March begins with Lincoln's second inauguration and the Confederate Army's morale is low. Inadequate supplies, knowledge of family hardship back home, and a horrible foreboding of impending defeat are consuming the Southern soldiers. Grant realizes this is an opportunity to position his troops to move in for the final blow. He gathers 50,000 infantry, cavalry, and artillery and readies them to break away from the siege lines and seize Lee's remaining supply routes west of the city.
As Grant prepares, Lee acts. The Confederate general has been plotting to relieve the pressure to the west by waging a surprise attack on the eastern portion of the line at Union Fort Stedman. Before sunrise on March 25 a large contingent of Lee's men begin their assault with a rush toward the Union fort. Their hopes are ambitious; their chances for success slim. Their sense of duty, however, compels them to make the desperate charge against the odds. A Union counterattack brings an end to Lee's only major offensive of the siege and the Southern general realizes his army has been diminished by 4,000 men — few of whom he can hope to replace. Grant once again has the initiative.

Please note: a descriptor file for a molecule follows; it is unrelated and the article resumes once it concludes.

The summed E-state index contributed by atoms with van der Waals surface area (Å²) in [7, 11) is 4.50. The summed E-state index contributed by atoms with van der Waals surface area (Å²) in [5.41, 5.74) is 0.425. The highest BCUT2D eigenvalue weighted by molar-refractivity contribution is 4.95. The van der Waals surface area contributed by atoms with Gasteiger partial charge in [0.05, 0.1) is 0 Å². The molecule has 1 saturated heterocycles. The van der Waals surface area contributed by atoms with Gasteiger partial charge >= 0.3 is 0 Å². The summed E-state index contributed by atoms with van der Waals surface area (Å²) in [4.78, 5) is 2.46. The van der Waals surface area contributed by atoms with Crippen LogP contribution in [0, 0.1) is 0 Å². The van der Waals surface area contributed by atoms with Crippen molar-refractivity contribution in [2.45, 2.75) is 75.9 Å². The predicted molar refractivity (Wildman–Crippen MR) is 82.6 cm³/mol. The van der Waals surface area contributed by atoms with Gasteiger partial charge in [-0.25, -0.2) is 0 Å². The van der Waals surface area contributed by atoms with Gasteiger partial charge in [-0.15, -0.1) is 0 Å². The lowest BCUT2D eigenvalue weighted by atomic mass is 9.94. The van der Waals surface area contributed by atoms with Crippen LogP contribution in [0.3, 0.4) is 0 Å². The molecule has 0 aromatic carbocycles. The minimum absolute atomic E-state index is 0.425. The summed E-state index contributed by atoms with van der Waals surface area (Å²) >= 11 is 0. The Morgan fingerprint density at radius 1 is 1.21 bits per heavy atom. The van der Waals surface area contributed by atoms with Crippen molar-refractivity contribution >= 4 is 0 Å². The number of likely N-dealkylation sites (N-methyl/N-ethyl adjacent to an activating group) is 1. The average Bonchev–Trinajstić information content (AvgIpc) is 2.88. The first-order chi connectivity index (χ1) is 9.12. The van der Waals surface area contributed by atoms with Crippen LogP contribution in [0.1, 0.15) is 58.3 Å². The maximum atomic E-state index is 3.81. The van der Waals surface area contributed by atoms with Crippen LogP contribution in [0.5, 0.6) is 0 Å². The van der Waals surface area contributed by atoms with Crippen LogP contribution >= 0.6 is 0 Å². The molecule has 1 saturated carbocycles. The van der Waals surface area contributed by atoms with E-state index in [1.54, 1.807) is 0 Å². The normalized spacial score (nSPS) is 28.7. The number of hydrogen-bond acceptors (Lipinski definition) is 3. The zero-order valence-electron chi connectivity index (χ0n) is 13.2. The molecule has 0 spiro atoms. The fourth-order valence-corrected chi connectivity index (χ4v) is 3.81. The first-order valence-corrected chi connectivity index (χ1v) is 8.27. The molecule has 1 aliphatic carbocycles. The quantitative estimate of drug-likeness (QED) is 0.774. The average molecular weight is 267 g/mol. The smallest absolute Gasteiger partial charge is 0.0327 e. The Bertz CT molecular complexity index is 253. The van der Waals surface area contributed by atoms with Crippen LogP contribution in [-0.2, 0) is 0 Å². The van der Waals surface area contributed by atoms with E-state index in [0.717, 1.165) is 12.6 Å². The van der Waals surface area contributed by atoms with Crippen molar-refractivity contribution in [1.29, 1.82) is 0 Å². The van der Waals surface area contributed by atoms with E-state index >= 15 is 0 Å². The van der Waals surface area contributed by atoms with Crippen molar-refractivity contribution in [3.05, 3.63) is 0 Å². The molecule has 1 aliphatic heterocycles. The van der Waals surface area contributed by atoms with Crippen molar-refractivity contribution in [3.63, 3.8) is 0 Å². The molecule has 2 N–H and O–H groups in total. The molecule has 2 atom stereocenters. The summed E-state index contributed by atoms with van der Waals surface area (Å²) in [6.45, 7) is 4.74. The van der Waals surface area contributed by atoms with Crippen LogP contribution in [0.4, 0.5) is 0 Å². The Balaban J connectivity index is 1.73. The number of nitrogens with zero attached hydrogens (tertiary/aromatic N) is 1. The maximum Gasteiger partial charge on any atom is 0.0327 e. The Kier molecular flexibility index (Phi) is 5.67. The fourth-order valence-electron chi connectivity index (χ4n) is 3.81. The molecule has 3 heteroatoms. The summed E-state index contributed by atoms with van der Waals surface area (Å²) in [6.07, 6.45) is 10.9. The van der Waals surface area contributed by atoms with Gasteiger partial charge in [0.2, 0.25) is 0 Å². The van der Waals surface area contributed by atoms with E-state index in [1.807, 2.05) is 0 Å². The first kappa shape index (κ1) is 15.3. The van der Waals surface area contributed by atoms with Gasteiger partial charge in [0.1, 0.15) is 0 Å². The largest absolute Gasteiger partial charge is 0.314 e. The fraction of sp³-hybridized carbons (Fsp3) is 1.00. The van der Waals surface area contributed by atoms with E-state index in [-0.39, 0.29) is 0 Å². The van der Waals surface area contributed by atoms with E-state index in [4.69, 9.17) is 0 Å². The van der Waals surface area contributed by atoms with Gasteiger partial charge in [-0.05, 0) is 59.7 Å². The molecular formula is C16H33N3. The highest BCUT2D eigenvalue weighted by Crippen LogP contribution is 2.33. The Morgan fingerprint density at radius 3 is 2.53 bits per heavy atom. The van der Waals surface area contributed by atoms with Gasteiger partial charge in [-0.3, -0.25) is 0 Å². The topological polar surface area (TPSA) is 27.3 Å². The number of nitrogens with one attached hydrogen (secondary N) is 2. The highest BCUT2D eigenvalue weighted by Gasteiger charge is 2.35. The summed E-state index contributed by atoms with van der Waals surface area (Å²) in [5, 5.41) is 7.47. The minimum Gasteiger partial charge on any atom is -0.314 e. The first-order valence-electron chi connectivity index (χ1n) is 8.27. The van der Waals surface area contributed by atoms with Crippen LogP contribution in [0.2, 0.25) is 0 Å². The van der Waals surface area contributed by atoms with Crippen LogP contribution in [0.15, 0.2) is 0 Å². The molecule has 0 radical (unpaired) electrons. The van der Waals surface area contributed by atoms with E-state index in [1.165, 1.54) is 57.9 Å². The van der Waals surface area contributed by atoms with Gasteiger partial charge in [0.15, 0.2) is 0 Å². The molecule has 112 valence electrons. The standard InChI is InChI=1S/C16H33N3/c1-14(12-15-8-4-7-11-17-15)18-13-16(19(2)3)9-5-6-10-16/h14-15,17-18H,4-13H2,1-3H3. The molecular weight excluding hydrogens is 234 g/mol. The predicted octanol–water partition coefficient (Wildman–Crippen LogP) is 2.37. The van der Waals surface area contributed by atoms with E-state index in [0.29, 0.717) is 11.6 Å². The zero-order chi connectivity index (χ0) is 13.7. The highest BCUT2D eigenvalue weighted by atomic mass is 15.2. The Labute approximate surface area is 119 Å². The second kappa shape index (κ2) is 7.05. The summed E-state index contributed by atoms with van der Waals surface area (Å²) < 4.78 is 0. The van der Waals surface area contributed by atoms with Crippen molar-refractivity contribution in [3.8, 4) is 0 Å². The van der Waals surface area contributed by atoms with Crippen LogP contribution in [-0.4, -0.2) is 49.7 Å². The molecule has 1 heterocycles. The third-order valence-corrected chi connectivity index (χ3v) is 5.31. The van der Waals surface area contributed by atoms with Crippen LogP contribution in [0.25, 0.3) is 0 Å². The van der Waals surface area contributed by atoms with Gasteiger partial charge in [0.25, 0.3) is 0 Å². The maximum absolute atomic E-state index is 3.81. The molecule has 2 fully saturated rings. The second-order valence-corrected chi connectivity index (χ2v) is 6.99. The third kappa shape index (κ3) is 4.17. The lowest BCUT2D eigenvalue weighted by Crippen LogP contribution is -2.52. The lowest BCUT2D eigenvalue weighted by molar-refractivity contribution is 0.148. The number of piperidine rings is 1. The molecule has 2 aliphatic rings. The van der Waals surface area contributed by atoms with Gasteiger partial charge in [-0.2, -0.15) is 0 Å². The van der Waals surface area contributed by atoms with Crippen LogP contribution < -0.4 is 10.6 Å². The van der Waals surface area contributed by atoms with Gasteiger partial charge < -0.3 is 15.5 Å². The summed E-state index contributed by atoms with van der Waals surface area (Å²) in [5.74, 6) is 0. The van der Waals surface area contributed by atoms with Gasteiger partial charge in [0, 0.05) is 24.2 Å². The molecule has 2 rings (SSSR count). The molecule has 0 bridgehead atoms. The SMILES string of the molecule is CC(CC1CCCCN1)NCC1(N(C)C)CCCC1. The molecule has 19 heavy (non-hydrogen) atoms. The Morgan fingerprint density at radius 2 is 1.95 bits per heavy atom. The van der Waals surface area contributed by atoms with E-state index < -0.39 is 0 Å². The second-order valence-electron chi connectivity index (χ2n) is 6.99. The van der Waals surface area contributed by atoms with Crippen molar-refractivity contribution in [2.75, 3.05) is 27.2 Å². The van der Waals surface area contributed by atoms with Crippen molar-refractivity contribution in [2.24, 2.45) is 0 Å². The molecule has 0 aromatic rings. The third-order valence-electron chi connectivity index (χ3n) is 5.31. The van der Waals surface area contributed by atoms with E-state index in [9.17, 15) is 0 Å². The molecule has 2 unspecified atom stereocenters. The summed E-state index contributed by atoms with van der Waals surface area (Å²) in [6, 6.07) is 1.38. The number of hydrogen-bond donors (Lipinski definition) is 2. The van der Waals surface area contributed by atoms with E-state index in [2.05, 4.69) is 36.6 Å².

March 29, 1865 begins what is officially termed "The Appomattox Campaign," although its first five days coincide with the closing of the "Richmond/Petersburg Campaign." The Confederacy's days are numbered and they know it. The Union forces defeat the Southerners at Lewis Farm, which means the end of Confederate supplies from Boydton Plank Road. The South Side Railroad now means everything to Lee's forces. So, of course, this last supply line becomes the Union's main target but there are still obstacles in their way. The Battles of White Oak Road and Dinwiddie Court House are both preludes to the climactic April 1 Battle of Five Forks; the "Waterloo of the Confederacy."